The Discovery of LABA1, a Gene Associated with Long, Barbed Awns in Wild RiceAugust 12, 2015
Common wild rice (Oryza rufipogon), the wild relative of Oryza sativa, has long and barbed awns. By contrast, O. sativa cultivars have been selected to be awnless for ease of seed processing and storage. The transition from long, barbed awns to short, barbless awns was a crucial event in rice domestication.
A team composed of researchers from the China Agricultural University and the Hunan Agricultural University of China and Cornell University in the U.S., recently found that the presence of long, barbed awns in wild rice is controlled by a major gene on chromosome 4, the LONG AND BARBED AWN1 (LABA1), which encodes a cytokinin-activating enzyme. The increase in cytokinin concentration promoted the growth of barbs and the elongation of awns.
On the other hand, the laba1 allele of cultivated rice, which contains a frame-shift deletion, reduced the cytokinin concentration in the awn primordia, disrupting barb formation and awn elongation. Further analysis revealed that the laba1 allele originated in the japonica subspecies and moved into the indica gene pool via introgression, suggesting that humans selected for this trait in early rice domestication.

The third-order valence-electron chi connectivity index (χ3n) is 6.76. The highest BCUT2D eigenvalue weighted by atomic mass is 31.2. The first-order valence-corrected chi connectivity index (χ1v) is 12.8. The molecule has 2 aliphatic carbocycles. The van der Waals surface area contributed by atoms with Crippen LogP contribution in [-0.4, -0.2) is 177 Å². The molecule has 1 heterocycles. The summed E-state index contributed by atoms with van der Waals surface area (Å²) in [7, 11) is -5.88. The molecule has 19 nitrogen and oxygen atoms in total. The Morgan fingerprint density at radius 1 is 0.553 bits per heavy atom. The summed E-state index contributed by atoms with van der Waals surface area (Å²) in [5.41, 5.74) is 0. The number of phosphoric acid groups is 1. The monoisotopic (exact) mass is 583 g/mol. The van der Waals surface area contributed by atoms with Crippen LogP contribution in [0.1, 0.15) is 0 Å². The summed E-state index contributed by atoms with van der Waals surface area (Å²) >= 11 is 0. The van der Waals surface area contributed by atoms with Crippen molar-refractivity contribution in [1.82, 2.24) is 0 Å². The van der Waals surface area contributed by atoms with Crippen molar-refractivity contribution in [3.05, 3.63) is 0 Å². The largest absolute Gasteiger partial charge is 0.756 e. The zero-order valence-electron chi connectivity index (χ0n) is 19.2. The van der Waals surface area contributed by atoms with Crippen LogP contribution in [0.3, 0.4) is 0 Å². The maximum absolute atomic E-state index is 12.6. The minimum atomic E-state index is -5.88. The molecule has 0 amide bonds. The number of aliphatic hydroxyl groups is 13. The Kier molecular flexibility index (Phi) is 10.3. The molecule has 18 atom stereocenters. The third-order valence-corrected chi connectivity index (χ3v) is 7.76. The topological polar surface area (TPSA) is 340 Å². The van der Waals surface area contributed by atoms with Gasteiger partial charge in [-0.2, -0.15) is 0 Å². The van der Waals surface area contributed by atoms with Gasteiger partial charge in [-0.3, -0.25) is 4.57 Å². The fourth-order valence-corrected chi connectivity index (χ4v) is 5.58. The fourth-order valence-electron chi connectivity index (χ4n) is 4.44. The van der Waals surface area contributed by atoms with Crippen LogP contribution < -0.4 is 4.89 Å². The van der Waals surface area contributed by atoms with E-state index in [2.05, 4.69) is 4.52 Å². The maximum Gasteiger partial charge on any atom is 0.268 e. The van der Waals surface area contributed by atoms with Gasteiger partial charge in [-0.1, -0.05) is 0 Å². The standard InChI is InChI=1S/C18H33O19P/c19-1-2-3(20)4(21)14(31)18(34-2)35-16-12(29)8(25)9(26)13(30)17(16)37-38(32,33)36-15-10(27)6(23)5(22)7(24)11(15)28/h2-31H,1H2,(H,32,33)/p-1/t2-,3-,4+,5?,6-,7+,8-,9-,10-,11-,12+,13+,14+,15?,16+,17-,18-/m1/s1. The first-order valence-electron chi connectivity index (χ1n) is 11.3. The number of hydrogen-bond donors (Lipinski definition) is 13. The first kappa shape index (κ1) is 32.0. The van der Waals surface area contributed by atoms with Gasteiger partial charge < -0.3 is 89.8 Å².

Identification of LABA1 provides new insights into rice domestication and also sheds light on the mechanism of awn development.
For more information on this study, read the full article on The Plant Cell.
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